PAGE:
Ok, So I have to prove an existence of a sequence in ##\mathbb{R}##, such that this sequence goes to zero as ##n \rightarrow \infty## but the sequence ##\{\sin(\frac{1}{x_n})\}## oscillates. You have already come up with the sequence. So I need to prove that ##\forall~n \in \mathbb{N}~\exists k, p \in \mathbb{N}## such that ## \sin(\frac{1}{x_k}) > 0 ## and ## \sin(\frac{1}{x_p}) < 0 ##. Would this be correct ?
As you note, you don't have to "prove" the existence of a sequence -- I gave you one that does the trick.This sequence contains one subsequence for which ##\sin(x_{n_1}) > 0## and another subsequence for which ##\sin(x_{n_2}) < 0##. IMO, you should focus first on figuring this out, and less on the fancy "mathy" formatting, such as this stuff -- ##\forall~n \in \mathbb{N}~\exists k, p \in \mathbb{N}##

So if ##x_n = \frac{2}{\pi(2n-1)}## is the sequence given by you, then for the subsequence ##x_{n_1} = \frac{2}{\pi(4n_1 - 3)}##, we have ##\sin(x_{n_1}) > 0## and for the subsequence ##x_{n_2} = \frac{2}{\pi(4n_2 - 1)}##, we have ##\sin(x_{n_2}) < 0##

IssacNewton said:
So if ##x_n = \frac{2}{\pi(2n-1)}## is the sequence given by you, then for the subsequence ##x_{n_1} = \frac{2}{\pi(4n_1 - 3)}##, we have ##\sin(x_{n_1}) > 0## and for the subsequence ##x_{n_2} = \frac{2}{\pi(4n_2 - 1)}##, we have ##\sin(x_{n_2}) < 0##
Yes, those are the subsequences I was thinking of. The whole sequence should demonstrate that f ' changes sign infinitely often as x approaches zero. "Infinitely often" as a better way to say it than "changes signs indefinitely."

Ok.. so I will complete the entire proof when I get the time as I think whole process is with me. But this problem is from James Stewart's Calculus (8 ed.) and this is just a computational book. So I am surprised that they have this problem. When we start introducing subsequences, we are using machinery of real analysis.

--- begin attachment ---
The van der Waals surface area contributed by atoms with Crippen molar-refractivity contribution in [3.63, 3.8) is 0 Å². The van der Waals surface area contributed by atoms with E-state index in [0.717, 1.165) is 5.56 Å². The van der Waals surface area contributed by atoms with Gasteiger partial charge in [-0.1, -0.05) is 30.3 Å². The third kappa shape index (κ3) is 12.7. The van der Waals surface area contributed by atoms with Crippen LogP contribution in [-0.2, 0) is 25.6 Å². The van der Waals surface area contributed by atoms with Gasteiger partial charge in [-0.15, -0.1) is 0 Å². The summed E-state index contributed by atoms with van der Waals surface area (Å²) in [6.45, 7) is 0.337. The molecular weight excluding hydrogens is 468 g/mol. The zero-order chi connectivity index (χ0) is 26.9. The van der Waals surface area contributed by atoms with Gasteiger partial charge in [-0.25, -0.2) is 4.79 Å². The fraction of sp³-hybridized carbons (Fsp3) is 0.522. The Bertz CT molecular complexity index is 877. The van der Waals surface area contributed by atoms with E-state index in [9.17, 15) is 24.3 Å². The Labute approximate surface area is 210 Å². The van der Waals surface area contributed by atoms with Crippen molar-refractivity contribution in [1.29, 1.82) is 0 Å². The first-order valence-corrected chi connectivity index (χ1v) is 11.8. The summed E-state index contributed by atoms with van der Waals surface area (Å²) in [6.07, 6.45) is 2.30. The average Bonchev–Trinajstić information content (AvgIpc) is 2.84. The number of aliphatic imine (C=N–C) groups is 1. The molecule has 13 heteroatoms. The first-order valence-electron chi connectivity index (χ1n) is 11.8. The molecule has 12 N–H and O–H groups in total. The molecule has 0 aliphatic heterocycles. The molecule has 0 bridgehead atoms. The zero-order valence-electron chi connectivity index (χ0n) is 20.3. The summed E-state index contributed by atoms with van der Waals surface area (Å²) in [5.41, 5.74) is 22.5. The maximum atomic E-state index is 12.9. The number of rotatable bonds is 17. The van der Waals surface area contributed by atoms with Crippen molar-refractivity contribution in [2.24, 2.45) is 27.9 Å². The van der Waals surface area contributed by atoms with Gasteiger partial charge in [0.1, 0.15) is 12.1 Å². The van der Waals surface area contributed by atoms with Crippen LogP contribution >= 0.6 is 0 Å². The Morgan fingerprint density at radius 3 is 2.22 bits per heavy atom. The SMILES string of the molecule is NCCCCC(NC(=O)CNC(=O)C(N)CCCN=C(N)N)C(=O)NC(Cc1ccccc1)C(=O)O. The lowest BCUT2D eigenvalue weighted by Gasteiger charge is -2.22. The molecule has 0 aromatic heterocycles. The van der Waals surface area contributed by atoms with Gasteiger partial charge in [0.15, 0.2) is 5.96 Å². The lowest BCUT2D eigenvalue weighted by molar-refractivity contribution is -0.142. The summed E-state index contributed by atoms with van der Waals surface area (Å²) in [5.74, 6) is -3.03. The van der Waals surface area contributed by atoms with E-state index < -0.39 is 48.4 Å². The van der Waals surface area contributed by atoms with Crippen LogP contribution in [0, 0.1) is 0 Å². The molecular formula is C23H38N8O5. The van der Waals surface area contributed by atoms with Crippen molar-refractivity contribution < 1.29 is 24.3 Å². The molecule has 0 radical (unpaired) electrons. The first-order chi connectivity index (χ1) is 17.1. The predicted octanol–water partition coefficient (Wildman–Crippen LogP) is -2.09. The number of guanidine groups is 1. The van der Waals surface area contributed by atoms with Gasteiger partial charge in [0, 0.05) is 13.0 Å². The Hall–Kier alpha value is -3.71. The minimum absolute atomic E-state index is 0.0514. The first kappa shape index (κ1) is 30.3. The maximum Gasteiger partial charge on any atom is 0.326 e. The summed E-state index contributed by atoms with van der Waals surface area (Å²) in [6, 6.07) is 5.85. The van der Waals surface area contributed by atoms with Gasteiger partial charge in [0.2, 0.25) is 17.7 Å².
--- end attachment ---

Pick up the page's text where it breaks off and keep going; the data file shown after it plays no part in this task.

IssacNewton said:
Ok.. so I will complete the entire proof when I get the time as I think whole process is with me. But this problem is from James Stewart's Calculus (8 ed.) and this is just a computational book. So I am surprised that they have this problem. When we start introducing subsequences, we are using machinery of real analysis.
Maybe you are misinterpreting what the problem is asking for. If it says "show ..." rather than "prove ..." a less rigorous explanation is called for. Can you post a picture of the problem statement?

Ok, I am putting snapshot of the problem.

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So I will present the proof here. Consider a sequence ##x_n = \frac{2}{\pi(2n-1)}## where ##n\in\mathbb{N}##. Then we have a subsequence ##x_{n_1} = \frac{2}{\pi(4n_1 - 3)}##, such that ##f'(x_{n_1}) = \frac{32}{\pi^3(4n_1-3)^3} >0## for all ##n_1 \in \mathbb{N}## and we have another subsequence ##x_{n_2} = \frac{2}{\pi(4n_2 - 1)}## such that ##f'(x_{n_2}) = \frac{-32}{\pi^3(4n_2-1)^3} <0## for all ##n_2 \in \mathbb{N}##. So this proves that, the derivative changes sign infinitely often. I hope this is correct.